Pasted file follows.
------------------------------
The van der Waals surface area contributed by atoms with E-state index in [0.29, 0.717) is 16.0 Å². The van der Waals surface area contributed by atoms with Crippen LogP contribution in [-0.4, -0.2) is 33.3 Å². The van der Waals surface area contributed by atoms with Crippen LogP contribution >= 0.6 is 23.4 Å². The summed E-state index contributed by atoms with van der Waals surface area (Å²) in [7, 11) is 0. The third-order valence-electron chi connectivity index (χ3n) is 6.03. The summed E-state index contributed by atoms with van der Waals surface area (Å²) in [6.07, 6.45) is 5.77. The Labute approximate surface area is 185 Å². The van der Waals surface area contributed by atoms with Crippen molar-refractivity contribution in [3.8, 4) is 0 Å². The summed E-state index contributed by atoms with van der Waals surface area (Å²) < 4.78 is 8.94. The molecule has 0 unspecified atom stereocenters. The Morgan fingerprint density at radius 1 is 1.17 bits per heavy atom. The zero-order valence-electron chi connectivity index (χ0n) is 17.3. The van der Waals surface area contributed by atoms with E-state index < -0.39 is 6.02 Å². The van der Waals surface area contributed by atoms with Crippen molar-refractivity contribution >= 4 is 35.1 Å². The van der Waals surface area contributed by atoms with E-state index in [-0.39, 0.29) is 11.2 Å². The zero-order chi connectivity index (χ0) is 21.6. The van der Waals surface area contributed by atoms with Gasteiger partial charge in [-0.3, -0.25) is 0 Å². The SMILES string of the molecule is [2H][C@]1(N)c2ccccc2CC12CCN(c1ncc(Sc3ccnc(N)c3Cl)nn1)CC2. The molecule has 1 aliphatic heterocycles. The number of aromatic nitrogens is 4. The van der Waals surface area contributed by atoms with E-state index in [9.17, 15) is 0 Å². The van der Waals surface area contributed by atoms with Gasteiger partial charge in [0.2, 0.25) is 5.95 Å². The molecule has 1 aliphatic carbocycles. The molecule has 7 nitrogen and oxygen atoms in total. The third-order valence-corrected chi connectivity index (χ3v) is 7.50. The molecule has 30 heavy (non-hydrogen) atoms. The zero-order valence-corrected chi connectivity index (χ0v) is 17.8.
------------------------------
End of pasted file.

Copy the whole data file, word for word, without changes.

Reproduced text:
The van der Waals surface area contributed by atoms with E-state index in [0.29, 0.717) is 16.0 Å². The van der Waals surface area contributed by atoms with Crippen LogP contribution in [-0.4, -0.2) is 33.3 Å². The van der Waals surface area contributed by atoms with Crippen LogP contribution >= 0.6 is 23.4 Å². The summed E-state index contributed by atoms with van der Waals surface area (Å²) in [7, 11) is 0. The third-order valence-electron chi connectivity index (χ3n) is 6.03. The summed E-state index contributed by atoms with van der Waals surface area (Å²) in [6.07, 6.45) is 5.77. The Labute approximate surface area is 185 Å². The van der Waals surface area contributed by atoms with Crippen molar-refractivity contribution in [3.8, 4) is 0 Å². The summed E-state index contributed by atoms with van der Waals surface area (Å²) < 4.78 is 8.94. The molecule has 0 unspecified atom stereocenters. The Morgan fingerprint density at radius 1 is 1.17 bits per heavy atom. The zero-order valence-electron chi connectivity index (χ0n) is 17.3. The van der Waals surface area contributed by atoms with E-state index < -0.39 is 6.02 Å². The van der Waals surface area contributed by atoms with Crippen molar-refractivity contribution >= 4 is 35.1 Å². The van der Waals surface area contributed by atoms with E-state index in [-0.39, 0.29) is 11.2 Å². The zero-order chi connectivity index (χ0) is 21.6. The van der Waals surface area contributed by atoms with Gasteiger partial charge in [-0.3, -0.25) is 0 Å². The SMILES string of the molecule is [2H][C@]1(N)c2ccccc2CC12CCN(c1ncc(Sc3ccnc(N)c3Cl)nn1)CC2. The molecule has 1 aliphatic heterocycles. The number of aromatic nitrogens is 4. The van der Waals surface area contributed by atoms with E-state index in [9.17, 15) is 0 Å². The van der Waals surface area contributed by atoms with Gasteiger partial charge in [0.2, 0.25) is 5.95 Å². The molecule has 1 aliphatic carbocycles. The molecule has 7 nitrogen and oxygen atoms in total. The third-order valence-corrected chi connectivity index (χ3v) is 7.50. The molecule has 30 heavy (non-hydrogen) atoms. The zero-order valence-corrected chi connectivity index (χ0v) is 17.8.